There is great intent behind engagement surveys and they are an invaluable source of information. However, they often don’t quite tell you exactly what it is that you need to know, or there is so much data it’s nigh on impossible to know what to do first.
Sometimes, by the time the results are in and analysed, it’s nearly time for the next survey to get rolled out and the employee population is left questioning why they bothered to complete it in the first place.
Organisations want to increase engagement, but the tricky thing is, the reason for disengagement will be different for every team, if not every person. There will certainly be themes across the business or by division, but you can bet your bottom dollar that an initiative that will work for one team, will have no impact on another.
So how do you know what to focus on to make a difference?
Top level approach
By all means pursue improvement at the organisational level. This is almost without exception going to be related to communication, change, leadership presence or perception of effectiveness. Without running a survey, you could be confident that if the Executive team were more visible, the vision and direction for the organisation further clarified, and any communication related to change in the business tripled, you’d be well placed to lift your engagement scores before you even begin.
Target the people who can make the biggest difference
In parallel, it’s critical to spend equal, if not more time focussing on the activities of frontline and middle managers in response to the survey feedback. Every manager in your organisation influences and impacts the majority of your workforce on a daily basis – they have a disproportionate impact on performance, engagement and retention than any other work factor. They are the conduit through which everything about every individual’s employment flows – connection to the organisation, customers, daily work activity, clarity of role and expectations, relationships with colleagues, direction and support.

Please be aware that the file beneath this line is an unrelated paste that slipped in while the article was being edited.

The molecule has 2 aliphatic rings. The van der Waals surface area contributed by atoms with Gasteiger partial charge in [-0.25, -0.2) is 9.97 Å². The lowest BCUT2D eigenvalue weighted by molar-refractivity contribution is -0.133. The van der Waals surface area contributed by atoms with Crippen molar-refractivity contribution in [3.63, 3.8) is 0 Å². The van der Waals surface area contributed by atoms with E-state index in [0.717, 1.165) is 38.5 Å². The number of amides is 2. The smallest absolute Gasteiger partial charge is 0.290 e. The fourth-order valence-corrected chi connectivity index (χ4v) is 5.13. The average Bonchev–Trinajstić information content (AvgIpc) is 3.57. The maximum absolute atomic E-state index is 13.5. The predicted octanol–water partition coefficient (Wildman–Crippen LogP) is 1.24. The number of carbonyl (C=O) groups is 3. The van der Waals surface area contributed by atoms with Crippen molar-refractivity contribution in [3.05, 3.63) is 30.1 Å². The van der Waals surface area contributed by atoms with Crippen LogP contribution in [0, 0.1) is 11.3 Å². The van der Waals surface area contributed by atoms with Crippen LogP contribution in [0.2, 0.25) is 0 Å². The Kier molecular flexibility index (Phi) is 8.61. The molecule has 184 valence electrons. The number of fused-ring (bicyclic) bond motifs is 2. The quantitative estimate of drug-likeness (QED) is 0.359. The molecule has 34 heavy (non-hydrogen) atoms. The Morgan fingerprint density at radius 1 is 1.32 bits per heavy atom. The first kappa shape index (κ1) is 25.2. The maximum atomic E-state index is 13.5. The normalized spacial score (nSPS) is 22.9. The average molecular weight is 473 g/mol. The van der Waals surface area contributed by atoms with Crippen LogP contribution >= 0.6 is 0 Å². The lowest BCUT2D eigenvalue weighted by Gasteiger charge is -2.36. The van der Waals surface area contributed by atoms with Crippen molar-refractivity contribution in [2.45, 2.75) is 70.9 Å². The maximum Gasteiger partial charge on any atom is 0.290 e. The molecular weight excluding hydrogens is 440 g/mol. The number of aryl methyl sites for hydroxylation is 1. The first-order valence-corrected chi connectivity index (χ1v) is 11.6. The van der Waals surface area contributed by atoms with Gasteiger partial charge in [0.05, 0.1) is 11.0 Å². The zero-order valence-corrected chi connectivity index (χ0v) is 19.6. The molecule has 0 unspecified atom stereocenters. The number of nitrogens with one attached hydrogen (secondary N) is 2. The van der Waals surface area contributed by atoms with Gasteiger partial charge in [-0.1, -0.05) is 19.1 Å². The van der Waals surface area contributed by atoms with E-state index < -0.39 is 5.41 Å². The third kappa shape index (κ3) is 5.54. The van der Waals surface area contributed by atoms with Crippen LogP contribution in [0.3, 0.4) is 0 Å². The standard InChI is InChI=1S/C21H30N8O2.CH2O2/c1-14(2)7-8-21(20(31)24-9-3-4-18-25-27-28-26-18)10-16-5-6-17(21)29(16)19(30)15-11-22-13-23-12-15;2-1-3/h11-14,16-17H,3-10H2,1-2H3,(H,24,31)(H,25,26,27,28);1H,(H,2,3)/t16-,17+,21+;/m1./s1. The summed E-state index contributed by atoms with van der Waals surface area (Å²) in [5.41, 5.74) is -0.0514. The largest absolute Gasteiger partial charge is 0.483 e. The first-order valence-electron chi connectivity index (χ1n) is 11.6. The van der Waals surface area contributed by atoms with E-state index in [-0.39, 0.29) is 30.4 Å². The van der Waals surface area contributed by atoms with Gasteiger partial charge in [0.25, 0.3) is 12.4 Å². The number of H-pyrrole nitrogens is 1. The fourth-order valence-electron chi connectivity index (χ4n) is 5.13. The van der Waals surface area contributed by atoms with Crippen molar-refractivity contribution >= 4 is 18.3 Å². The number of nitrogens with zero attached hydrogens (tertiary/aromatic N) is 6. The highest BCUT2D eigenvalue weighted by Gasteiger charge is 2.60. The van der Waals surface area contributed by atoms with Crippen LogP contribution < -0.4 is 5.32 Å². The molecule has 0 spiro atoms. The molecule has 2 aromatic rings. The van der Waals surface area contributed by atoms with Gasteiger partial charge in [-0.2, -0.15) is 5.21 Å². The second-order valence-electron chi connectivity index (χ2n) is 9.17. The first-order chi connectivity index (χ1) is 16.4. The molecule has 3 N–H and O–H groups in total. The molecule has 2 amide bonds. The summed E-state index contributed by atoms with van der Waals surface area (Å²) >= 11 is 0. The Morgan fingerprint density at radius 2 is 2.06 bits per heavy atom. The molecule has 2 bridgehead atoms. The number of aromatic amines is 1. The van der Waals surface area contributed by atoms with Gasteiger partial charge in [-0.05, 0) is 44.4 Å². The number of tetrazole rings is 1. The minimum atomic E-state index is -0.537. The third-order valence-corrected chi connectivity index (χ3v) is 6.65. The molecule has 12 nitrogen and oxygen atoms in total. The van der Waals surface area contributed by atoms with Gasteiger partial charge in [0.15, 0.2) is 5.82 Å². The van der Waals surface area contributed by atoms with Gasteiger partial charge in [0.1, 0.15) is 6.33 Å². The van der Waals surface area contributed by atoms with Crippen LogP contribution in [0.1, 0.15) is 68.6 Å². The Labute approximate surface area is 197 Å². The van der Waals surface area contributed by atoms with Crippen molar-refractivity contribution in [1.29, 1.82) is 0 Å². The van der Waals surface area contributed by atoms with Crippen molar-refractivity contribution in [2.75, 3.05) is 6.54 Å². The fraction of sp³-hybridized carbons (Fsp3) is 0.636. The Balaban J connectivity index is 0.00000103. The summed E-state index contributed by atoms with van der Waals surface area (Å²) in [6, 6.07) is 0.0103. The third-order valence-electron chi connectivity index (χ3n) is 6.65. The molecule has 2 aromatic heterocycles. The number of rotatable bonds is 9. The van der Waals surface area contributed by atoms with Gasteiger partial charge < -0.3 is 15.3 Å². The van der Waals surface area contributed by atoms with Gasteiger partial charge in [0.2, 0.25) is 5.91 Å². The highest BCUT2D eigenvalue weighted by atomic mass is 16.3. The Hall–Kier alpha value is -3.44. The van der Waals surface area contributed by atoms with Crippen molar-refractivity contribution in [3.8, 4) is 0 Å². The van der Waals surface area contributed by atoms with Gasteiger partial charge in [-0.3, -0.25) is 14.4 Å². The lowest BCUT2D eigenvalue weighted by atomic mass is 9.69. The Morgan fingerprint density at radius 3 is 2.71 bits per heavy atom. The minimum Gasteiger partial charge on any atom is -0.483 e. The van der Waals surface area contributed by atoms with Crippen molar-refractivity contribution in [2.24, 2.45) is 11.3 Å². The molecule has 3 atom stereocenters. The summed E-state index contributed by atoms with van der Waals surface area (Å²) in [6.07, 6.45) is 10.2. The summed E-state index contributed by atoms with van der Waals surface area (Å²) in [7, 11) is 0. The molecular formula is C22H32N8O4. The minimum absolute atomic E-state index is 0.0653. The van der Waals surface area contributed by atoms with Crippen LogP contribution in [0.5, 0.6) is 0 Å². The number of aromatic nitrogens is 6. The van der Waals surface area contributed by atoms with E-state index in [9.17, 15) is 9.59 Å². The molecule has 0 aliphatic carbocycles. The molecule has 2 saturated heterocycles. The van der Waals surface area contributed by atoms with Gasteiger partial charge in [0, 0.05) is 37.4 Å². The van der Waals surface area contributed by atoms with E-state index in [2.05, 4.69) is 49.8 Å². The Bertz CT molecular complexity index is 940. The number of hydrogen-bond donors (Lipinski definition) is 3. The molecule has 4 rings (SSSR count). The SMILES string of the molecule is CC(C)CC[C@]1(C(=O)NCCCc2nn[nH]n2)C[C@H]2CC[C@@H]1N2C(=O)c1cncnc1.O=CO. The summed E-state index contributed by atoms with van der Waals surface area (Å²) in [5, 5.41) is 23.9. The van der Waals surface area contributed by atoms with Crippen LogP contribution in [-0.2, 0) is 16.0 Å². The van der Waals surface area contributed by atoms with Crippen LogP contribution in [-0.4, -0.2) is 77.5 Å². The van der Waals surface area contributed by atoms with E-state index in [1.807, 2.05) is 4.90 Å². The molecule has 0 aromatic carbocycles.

However, asking managers to generally ‘improve engagement’ can result in haphazard team building events, lunches or informal reward programs that can do more harm than good. Inspirational speakers get brought in, and yet managers are left no clearer about what they might do differently each day. In fact, it may be the case that they are all too aware of their faults so lose confidence and retreat entirely to a lower level of performance and engagement themselves.
Amplify incremental action
Imagine instead, working with managers individually on their survey results at a team level, helping them to see what they’re doing right and exploring the ways in which to do more of it. To build on their unique strengths and identify specifically where they need support to develop as managers and in turn engage others.
Likewise, if each manager targets only 3 statements from the survey that they would like to improve on and are supported to put a plan together about the incremental actions they will take to address them, several things will happen:
- Team members will immediately start to notice a change, so they can see that their survey feedback is taking effect.
- Managers will feel empowered by having clear and achievable actions to undertake in response to the feedback
- Engagement in the targeted areas will improve
When this is amplified across every team in an organisation, the cumulative impact is significant and high value. Engagement scores improve across the board, but in varied and meaningful ways for each team.
So when it comes to survey feedback, act quickly, put the data to best use and run organisational improvements alongside dedicated support to team managers in order to make a real difference.